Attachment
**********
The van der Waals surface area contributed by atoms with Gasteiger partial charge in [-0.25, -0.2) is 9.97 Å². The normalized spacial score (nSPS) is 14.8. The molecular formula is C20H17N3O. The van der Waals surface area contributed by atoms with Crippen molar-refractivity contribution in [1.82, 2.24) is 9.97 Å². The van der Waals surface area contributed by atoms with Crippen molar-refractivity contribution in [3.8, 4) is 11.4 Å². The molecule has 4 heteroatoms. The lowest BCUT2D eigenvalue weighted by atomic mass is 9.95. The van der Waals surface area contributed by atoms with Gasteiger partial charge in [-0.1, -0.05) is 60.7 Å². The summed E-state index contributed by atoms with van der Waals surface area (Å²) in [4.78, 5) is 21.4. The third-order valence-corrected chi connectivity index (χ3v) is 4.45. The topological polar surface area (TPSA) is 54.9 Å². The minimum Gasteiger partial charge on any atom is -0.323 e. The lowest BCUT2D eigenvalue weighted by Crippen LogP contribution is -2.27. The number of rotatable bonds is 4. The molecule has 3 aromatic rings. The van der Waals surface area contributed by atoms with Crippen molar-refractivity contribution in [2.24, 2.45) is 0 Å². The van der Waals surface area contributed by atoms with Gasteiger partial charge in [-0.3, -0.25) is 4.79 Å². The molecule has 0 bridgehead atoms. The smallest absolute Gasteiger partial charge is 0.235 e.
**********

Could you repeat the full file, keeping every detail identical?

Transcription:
The van der Waals surface area contributed by atoms with Gasteiger partial charge in [-0.25, -0.2) is 9.97 Å². The normalized spacial score (nSPS) is 14.8. The molecular formula is C20H17N3O. The van der Waals surface area contributed by atoms with Crippen molar-refractivity contribution in [1.82, 2.24) is 9.97 Å². The van der Waals surface area contributed by atoms with Crippen molar-refractivity contribution in [3.8, 4) is 11.4 Å². The molecule has 4 heteroatoms. The lowest BCUT2D eigenvalue weighted by atomic mass is 9.95. The van der Waals surface area contributed by atoms with Gasteiger partial charge in [-0.1, -0.05) is 60.7 Å². The summed E-state index contributed by atoms with van der Waals surface area (Å²) in [4.78, 5) is 21.4. The third-order valence-corrected chi connectivity index (χ3v) is 4.45. The topological polar surface area (TPSA) is 54.9 Å². The minimum Gasteiger partial charge on any atom is -0.323 e. The lowest BCUT2D eigenvalue weighted by Crippen LogP contribution is -2.27. The number of rotatable bonds is 4. The molecule has 3 aromatic rings. The van der Waals surface area contributed by atoms with Crippen molar-refractivity contribution in [2.24, 2.45) is 0 Å². The van der Waals surface area contributed by atoms with Gasteiger partial charge in [-0.3, -0.25) is 4.79 Å². The molecule has 0 bridgehead atoms. The smallest absolute Gasteiger partial charge is 0.235 e.